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Deception February 3, 2011

Posted by nrhatch in Humor, Mindfulness.
33 comments

When we mischaracterize events to solicit approval or sympathy from others, what have we gained from the deception? 

What have we lost?

Many times, I’ve overheard someone recount an event (of which I have first hand knowledge) by shading the truth, more than a little, to place themselves  in a better light ~ claiming the role of blameless victim to a vicious attack, rather than recognizing their role as either instigator or co-participant.

People misrepresent the facts (to themselves and others) to gain validation for the “rightness” of their position. 

Instead of accurate reporting, they pepper their fictionalized accounts with mischaracterizations designed to elicit blind support and sympathy from others:

* You did not deserve to be treated like that!
* Wow!  I can’t believe there are people like that out there.
* Seriously?  Don’t they have any compassion?
* That is so shocking. Good for you for standing up to them.

As long as we offer blind support, without knowing what really happened, people continue to “pull our legs” and manipulate us.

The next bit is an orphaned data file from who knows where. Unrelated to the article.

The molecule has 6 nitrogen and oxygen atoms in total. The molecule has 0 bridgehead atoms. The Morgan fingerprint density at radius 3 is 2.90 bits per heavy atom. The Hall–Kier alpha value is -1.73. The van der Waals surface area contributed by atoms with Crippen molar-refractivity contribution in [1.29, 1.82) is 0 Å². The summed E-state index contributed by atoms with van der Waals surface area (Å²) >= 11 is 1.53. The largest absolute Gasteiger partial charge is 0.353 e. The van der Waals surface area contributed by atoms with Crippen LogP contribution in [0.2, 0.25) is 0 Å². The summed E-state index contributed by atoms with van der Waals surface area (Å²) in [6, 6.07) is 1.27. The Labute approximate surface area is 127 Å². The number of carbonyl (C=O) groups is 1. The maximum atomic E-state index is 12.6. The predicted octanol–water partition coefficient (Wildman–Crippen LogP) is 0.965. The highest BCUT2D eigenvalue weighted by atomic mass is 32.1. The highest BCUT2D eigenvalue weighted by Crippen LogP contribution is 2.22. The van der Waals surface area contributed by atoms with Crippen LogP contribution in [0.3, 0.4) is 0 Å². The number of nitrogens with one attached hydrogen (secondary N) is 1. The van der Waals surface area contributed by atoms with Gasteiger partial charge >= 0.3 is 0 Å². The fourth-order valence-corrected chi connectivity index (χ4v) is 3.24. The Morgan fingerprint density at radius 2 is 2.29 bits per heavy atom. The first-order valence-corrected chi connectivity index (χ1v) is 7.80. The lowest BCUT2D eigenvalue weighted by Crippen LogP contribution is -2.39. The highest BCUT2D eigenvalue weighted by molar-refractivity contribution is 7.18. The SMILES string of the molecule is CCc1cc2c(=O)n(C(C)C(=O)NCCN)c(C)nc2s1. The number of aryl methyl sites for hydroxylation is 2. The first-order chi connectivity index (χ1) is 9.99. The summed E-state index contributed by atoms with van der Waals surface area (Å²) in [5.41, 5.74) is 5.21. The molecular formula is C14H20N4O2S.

Maybe it’s the attorney in me, but when someone comes to me with a sob story that sounds totally one-sided, I do not offer blind support.  

I ask a few questions first, to ascertain whether the story is factual or fictional.

Many years ago, we cautioned one of our nieces (age 3-4 at the time) not to provoke our cat or she would get scratched.  Ignoring the warning, she backed Jazz into a corner and reached out to grab him.  He scratched her.

Despite her involvement, she ran to us, eyes brimming with tears, and claimed to be entirely blameless:

“Jazz scratched me!” 

We examined the scratch ~ a passing glance issued by our elderly feline as a “step away from the cat” warning.

“What were you doing when he scratched you?”

“Nothing.”

“You were just sitting there, minding your own business, and Jazz ran up to you and scratched you for no reason?”

“Uh-huh.”

“Really?  You weren’t trying to pick him up?  Or pet him? Or follow him around?  You were just sitting still and he ran over to you?”

Hesitation. 

“Well . . . he was under the table, and I just wanted to pet him, and when I got close to him, he scratched me.  But I wasn’t going to hurt him!  I didn’t mean to bother him.  I just wanted to pet him.”

Hugs. 

Sometimes it’s hard to “come clean” and see our part in the controversy. 

Our Egos don’t want to admit the part we played in escalating situations from peaceful co-existence to name calling, nail scratching, tail pulling, or worse.

When we mischaracterize events to solicit approval or sympathy from others, what have we gained from the deception? 

What have we lost?

No rules.  Just write!